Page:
Interfacility Transport of the Pregnant Patient: A 5-year Retrospective Review of a Single Critical Care Transport Program

Philip S. Nawrocki, Matthew Levy, Nelson Tang, Shawn Trautman, Asa Margolis

Research output: Contribution to journalArticle

Abstract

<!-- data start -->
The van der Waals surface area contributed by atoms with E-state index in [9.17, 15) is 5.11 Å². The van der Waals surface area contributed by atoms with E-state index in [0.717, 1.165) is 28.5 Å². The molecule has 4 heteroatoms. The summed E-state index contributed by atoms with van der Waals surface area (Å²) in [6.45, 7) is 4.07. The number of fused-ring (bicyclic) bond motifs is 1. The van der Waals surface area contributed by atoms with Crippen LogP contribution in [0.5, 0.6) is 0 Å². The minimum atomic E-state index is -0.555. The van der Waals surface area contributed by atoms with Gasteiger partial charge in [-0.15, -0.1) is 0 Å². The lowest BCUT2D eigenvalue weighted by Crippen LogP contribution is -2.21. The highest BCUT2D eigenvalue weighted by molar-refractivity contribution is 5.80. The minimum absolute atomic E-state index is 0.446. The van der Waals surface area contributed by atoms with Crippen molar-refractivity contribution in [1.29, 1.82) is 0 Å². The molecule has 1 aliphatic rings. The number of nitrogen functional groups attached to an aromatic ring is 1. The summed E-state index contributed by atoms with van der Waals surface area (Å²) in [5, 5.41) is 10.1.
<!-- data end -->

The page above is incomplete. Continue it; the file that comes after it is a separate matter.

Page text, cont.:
Introduction: Interfacility transport of the pregnant patient poses a challenge for prehospital providers as it is an infrequent but potentially high acuity encounter. Knowledge of clinically significant events (CSEs) that occur during these transports is important both to optimize patient safety and also to help enhance crew training and preparedness. This study evaluated a critical care transport program’s 5-year longitudinal experience transporting pregnant patients by ground and air, and described CSEs that occurred during the out-of-hospital phase of care. Methods: This study was a retrospective review of pregnant patients transported by a single critical care transport system into and within a large academic healthcare system. Patients who were pregnant, and were transported from a referring facility to one of the 2 receiving centers within Johns Hopkins Health System between January 1, 2012 and December 31, 2016 were included in this study. The primary outcome of interest was the occurrence of a predefined clinically significant event (CSE) during transport, while a secondary outcome of interest was the indication for transfer. Results: During the study period 1,223 pregnant patients were transported by our critical care transport service. There were 1,101 patients who met inclusion criteria; 693 (62.9%) of whom were transported by ground and 408 (37.1%) who were transported by rotor wing aircraft. The top 3 indications for transfer comprised 71.4% of all patients and included; preterm labor, hypertensive disorder of pregnancy, and other maternal life threatening disorder. The most common events that occurred across all transports were: exacerbation of hypertensive disease requiring intervention (4.5%), hypotension (1.3%), and altered mental status (0.2%). Conclusions: Incidence of CSEs during the interfacility transport of pregnant patients within our critical care transport system is low (6.0%). Knowledge of the clinically significant events that occur during EMS transport is a vital component of ensuring system quality and optimizing patient safety. This data can be used to augment and focus provider education and training to mitigate and optimize response to future events.